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Town of Baker, CATS launches on-demand transportation service; it’s free until June | baker

A new form of public transit is underway this week in Baker thanks to a fleet of minivans and a new service provided by the Capital Area Transit System.

LYNX by CATS is an on-demand transportation service that will provide rides to and from key locations around Baker for $1.75 or less.

The City of Baker, in conjunction with CATS, announced the launch of the new LYNX service Monday at Baker City Hall.

“LYNX by CATS will enhance the services CATS currently provides to the City of Baker, using microtransit technology to expand access to convenient, affordable and sustainable transportation for residents and visitors,” said Dwana Williams, CEO acting from CATS.

Starting Tuesday, Lynx will operate Monday through Friday from 5 a.m. to 9 p.m. and Saturday from 6 a.m. to 8:30 p.m. A single ride for a single person costs $1.75. Additional passengers will be charged 35 cents.

To book a ride, Baker passengers can use the LYNX by CATS mobile app or call 225-267-9080. Once a trip is entered with pick-up and drop-off locations, the system provides trip options.

When a destination is selected, passengers are directed to a nearby “virtual bus stop” within a short walking distance, and a driver is dispatched to meet them there.

Although the service does not take passengers directly to their destination, it has several designated points around Baker where passengers can be picked up or dropped off.

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“You book your trip on an app and then we have points of interest because we can’t afford to just go and pick someone and take them 10 blocks from their aunt’s house” , said Cheri Soileau, director of planning and program development at CATS. “But what we can do is get you to medicine, shopping, recreation like the senior center or the south.”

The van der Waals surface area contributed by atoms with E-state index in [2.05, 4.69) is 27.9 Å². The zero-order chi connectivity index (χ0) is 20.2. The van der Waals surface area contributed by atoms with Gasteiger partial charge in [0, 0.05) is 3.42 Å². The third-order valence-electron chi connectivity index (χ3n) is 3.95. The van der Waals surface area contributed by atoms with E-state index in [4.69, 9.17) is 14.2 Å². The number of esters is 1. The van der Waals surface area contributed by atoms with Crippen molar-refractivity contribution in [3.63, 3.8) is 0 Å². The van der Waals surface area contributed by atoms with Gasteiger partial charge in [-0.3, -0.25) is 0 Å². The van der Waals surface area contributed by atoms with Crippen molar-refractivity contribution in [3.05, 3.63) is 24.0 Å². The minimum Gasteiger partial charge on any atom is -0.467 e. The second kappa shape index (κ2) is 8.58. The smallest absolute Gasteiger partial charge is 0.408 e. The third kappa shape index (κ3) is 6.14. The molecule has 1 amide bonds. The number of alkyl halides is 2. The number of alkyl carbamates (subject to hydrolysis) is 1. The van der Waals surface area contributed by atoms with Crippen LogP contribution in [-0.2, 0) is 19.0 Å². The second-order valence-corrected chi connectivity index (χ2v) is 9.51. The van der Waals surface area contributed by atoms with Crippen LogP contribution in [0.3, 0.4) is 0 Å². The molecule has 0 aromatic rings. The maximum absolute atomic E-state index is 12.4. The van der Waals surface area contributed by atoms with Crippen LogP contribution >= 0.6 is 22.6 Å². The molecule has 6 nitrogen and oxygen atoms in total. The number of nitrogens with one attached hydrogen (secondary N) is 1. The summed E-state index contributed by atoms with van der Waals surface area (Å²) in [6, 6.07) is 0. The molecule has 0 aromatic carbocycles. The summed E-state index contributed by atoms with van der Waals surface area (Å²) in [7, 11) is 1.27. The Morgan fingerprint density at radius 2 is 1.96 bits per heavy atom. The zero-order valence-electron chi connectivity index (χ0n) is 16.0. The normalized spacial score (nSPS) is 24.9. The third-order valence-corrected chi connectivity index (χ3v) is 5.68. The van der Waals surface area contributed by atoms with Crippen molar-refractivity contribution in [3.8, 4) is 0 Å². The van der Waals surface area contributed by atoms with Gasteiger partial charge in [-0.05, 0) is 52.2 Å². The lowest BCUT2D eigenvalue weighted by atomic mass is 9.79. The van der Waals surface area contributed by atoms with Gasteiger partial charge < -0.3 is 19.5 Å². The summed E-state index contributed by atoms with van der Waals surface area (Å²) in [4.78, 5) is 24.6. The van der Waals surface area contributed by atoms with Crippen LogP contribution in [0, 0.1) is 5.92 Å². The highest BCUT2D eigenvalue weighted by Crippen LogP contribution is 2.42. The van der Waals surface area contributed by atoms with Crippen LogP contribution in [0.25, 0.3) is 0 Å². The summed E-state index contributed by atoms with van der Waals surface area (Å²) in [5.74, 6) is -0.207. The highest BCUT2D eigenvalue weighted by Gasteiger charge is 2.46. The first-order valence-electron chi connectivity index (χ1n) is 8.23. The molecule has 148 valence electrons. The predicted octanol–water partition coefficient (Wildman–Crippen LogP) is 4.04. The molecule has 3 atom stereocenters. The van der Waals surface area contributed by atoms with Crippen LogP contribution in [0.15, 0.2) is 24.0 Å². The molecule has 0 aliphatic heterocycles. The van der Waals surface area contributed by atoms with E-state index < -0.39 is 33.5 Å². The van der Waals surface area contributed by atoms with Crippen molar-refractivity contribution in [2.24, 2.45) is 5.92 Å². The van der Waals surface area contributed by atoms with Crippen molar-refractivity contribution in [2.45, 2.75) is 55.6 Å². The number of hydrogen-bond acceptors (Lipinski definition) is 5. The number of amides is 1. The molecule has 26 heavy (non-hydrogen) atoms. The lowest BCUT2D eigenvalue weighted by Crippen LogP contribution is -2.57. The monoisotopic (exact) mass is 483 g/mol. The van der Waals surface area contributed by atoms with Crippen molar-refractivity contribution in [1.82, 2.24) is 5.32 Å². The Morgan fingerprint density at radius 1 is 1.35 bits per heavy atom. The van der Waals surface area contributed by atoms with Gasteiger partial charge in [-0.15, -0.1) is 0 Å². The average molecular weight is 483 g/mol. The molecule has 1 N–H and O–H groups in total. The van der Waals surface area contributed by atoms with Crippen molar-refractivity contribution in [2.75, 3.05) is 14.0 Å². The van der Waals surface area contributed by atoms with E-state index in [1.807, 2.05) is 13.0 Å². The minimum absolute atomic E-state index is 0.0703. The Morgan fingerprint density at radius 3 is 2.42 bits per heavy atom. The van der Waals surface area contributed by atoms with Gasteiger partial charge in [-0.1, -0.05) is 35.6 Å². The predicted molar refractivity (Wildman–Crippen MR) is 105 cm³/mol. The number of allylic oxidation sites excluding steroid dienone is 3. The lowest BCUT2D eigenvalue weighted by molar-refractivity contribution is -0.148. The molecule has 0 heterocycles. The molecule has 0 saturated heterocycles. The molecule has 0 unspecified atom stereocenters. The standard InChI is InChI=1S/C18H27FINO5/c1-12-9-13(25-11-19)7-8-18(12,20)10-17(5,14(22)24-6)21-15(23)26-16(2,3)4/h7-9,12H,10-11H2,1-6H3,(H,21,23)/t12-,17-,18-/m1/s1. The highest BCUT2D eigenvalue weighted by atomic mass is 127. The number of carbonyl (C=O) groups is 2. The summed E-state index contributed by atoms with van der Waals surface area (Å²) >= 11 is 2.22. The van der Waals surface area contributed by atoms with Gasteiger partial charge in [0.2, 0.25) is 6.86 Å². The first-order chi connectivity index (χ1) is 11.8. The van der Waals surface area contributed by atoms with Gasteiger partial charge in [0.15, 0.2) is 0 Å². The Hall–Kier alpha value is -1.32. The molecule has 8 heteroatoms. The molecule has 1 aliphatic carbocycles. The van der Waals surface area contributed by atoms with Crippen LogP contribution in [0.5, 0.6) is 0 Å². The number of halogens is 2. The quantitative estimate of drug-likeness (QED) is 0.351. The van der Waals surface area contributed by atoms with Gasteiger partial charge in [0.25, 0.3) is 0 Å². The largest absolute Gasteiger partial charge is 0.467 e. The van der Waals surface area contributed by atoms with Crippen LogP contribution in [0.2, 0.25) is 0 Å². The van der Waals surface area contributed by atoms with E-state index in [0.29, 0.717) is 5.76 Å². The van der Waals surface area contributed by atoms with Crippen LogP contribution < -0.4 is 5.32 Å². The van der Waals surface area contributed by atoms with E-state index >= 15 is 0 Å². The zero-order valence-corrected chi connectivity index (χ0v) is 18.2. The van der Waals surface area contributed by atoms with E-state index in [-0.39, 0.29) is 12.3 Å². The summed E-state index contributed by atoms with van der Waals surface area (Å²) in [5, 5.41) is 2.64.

Soileau said the microtransit works as a “demand response” for residents of a less populated area like Baker, who won’t need buses or other transit options.

“A place like Baker where there’s not a dense urban area or downtown, but they’re part of our system and we have to give them full service,” Soileau said. “So microtransit, using a van, can also get into neighborhoods, especially because big buses can’t make those tight turns and it’s very tricky.”

Using LYNX as a pilot program, CATS communications director Deanna Wallace said the route system could expand microtransit services to outlying areas around Baton Rouge in the future.

“One of the really good things about it is that it connects them to the fixed route system so they can get from where they are in Baker to our transfer station (Scotlandville) and then they can drive through all of Baton Rouge, Wallace said, “We’d like to see outlying towns more connected to the main CATS system and this is a great way to do that.”

LYNX is free to all riders through June to encourage more Baker residents to take advantage of microtransit services and foster a better relationship with public transit.

Soileau said getting rid of the “negative connotation” of buses and creating a positive relationship with public transit of all sizes is what LYNX stands for in the long run.

“It allows us to increase ridership and get people used to understanding what transit is,” she said. “Sometimes what comes out of that is put a fixed route bus in an area because you can’t put enough vans. What it will do is open the door and that’s the first step in giving many people independence and choice.”